As the world’s largest grower and producer of horseradish, specialty mustards and related high-end sauces, Silver Spring Foods Inc., already takes the preeminent spot in a niche market. Others might produce more horseradish than the Eau Claire, Wis., company, but they source the item elsewhere. Silver Spring Food produces horseradish from its own 9,000 acres of farmland in Wisconsin and Minnesota, which enables it to maintain flavor and quality, President Mike Walsh says.
The company grows horseradish in Wisconsin on a seven- to nine-year crop rotation with corn, soybeans, snap beans and other forage crops. In Minnesota, it floods its horseradish crops to create wild rice ponds. Growing rice after horseradish is an old farmer’s trick because it cleans up the soil and won’t blacken the horseradish roots in the next crop cycle. “We’ve tried horseradish from other growers, but we feel the horseradish we grow ourselves is a very high quality and what we call a sweeter product with an excellent flavor,” Walsh says.
Silver Spring Foods is a subsidiary of Huntsinger Cos., a family owned business that was established as Huntsinger Farms by Ellis Huntsinger in 1929. Huntsinger grew horseradish and other crops on a few acres of land near a freshwater spring south of Eau Claire. He prepared and bottled horseradish by hand and sold it locally to augment his income during Wisconsin’s cold winter months.
As the company grew, it acquired more brands to expand its product portfolio, and now oversees Huntsinger Farms, Silver Spring Foods, Kelchner’s Horseradish Products, Bookbinder’s Food Products and Thor-Shackel.
Huntsinger Cos. is now owned by Huntsinger’s granddaughter, Nancy Bartusch, and her two sons. Her son, Eric Rigg, is completing his MBA and will eventually become president of the company. In the meantime, Walsh, a family friend, serves as caretaker while Huntsinger transitions into its fourth generation of family leadership. Walsh has held executive positions with IBM, Visa and Navtech North America.
Quality Comes First
Under Walsh’s guidance, Silver Spring Foods recently worked to improve quality through its state-of-the-art processing plant. “We can’t compete with the high-volume production line you would see for yellow mustard, but for specialty mustard, I don’t think there is a production facility in the country that can compete with us on a quality and efficiency basis,” he attests. “We’ve made major strides as far as quality goes.”
A quality manager trained in microbiology leads Silver Spring Foods’ quality staff. “It’s a big investment one has to make and most importantly, it’s an investment you want all of your employees to make,” Walsh says. The company also relies on its relationships with vendors and suppliers, such as Liquid Process Equipment, which provides positive displacement product pumps as well as engineering, selection and implementation solutions for all of Silver Spring Foods’s process equipment needs.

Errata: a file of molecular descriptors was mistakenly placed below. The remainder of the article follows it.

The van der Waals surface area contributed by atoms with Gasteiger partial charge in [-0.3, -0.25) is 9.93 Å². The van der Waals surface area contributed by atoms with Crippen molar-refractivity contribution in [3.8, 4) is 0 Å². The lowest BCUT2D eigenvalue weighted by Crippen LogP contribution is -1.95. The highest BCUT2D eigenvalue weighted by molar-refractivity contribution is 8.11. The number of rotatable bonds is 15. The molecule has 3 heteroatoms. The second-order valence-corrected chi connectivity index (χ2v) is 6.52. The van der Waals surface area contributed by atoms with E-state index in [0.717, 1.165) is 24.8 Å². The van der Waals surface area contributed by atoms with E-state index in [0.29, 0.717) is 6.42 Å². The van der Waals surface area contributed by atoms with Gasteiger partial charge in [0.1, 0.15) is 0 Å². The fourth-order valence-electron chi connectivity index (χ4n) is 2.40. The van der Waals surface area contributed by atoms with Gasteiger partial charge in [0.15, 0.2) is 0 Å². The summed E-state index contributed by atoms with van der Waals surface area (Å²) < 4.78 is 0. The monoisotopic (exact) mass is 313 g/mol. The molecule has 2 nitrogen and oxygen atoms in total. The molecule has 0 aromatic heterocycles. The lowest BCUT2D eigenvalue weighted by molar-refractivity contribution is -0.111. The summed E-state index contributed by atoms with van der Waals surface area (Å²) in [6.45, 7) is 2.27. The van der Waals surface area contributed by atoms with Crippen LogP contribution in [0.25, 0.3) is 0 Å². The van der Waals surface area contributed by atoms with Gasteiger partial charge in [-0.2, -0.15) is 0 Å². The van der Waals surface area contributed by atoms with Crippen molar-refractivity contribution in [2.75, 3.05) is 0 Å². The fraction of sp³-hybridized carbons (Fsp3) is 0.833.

“I also think our processing methods from a quality perspective differentiate us from our competitors,” he says. “We use a very quick transition period from washing and scrubbing the horseradish to grinding and putting it in the final product – this is all done on the same day. Horseradish is a root crop, so like a carrot, when you peel the exterior coat off, it will start to lose its heat and flavor very rapidly.”
Silver Spring Foods’ quality initiative has paid off. “We received outstanding quality awards from a number of highly regarded auditors, something that can be very difficult to achieve when you are talking about food processing,” Walsh says. “We have audits that are done by independent third parties as well as audits from major customers, and we always pass those with flying colors. Quality is extremely important because you don’t want to stand the risk of having any issues that might affect consumers. This is important not only to us, but to many of our customers for whom we do co-production or private labeling.”
Unique Flavor Applications
Silver Spring Foods intends to continue expanding by increasing its co-production and private-labeling business. “We see very good growth in that area in the years ahead because of the efficiencies and quality of our plant,” Walsh says. “The horseradish and specialty mustard market has been growing relatively slowly, but we see an opportunity to educate consumers on how to use our horseradish products and some of our specialty mustard products in unique recipes. Cooking with horseradish is almost like cooking with truffle oil – it gives food an earthy, woodsy flavor.”
Traditional horseradish is ground and mixed with vinegar as a natural preservative. Silver Spring Foods adds fresh, sweet dairy cream to help further enhance the flavor, heat and longevity of prepared horseradish. Regardless of how horseradish is prepared, it must be refrigerated, Walsh notes. Otherwise, its characteristic white color will turn brown, and that means the horseradish has lost its unique flavoring.
Silver Spring Foods is unabashed when it comes to launching bold, flavorful products. Cranberry, beet and pineapple apricot are among the unique horseradish flavors it offers. Specialty items include tartar, cocktail and wasabi sauces, which range in flavor from cranberry to pineapple to mango. It also offers all-natural and organic items. “Oftentimes, you won’t see all of our products in supermarkets, but you can get those on our website,” Walsh notes. “We try to make our product as available as we can.”